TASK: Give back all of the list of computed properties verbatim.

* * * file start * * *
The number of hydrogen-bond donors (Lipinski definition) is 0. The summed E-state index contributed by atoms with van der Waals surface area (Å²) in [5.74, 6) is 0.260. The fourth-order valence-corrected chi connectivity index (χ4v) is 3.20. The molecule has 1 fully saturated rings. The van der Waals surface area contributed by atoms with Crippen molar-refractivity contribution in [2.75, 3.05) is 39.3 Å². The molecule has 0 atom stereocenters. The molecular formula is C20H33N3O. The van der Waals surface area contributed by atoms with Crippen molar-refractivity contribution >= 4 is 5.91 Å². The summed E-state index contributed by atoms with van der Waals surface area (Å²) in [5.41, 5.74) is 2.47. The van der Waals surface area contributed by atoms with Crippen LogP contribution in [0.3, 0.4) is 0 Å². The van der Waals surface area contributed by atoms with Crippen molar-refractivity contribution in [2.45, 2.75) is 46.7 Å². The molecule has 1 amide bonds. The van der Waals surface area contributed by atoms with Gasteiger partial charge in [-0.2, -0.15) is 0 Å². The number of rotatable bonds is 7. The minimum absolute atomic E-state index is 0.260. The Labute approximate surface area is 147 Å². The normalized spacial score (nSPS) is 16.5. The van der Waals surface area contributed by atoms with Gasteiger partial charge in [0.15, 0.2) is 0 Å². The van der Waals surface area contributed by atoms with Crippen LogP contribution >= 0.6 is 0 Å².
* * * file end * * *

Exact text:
The number of hydrogen-bond donors (Lipinski definition) is 0. The summed E-state index contributed by atoms with van der Waals surface area (Å²) in [5.74, 6) is 0.260. The fourth-order valence-corrected chi connectivity index (χ4v) is 3.20. The molecule has 1 fully saturated rings. The van der Waals surface area contributed by atoms with Crippen molar-refractivity contribution in [2.75, 3.05) is 39.3 Å². The molecule has 0 atom stereocenters. The molecular formula is C20H33N3O. The van der Waals surface area contributed by atoms with Crippen molar-refractivity contribution >= 4 is 5.91 Å². The summed E-state index contributed by atoms with van der Waals surface area (Å²) in [5.41, 5.74) is 2.47. The van der Waals surface area contributed by atoms with Crippen LogP contribution in [0.3, 0.4) is 0 Å². The van der Waals surface area contributed by atoms with Crippen molar-refractivity contribution in [2.45, 2.75) is 46.7 Å². The molecule has 1 amide bonds. The van der Waals surface area contributed by atoms with Gasteiger partial charge in [-0.2, -0.15) is 0 Å². The number of rotatable bonds is 7. The minimum absolute atomic E-state index is 0.260. The Labute approximate surface area is 147 Å². The normalized spacial score (nSPS) is 16.5. The van der Waals surface area contributed by atoms with Gasteiger partial charge in [0.15, 0.2) is 0 Å². The van der Waals surface area contributed by atoms with Crippen LogP contribution >= 0.6 is 0 Å².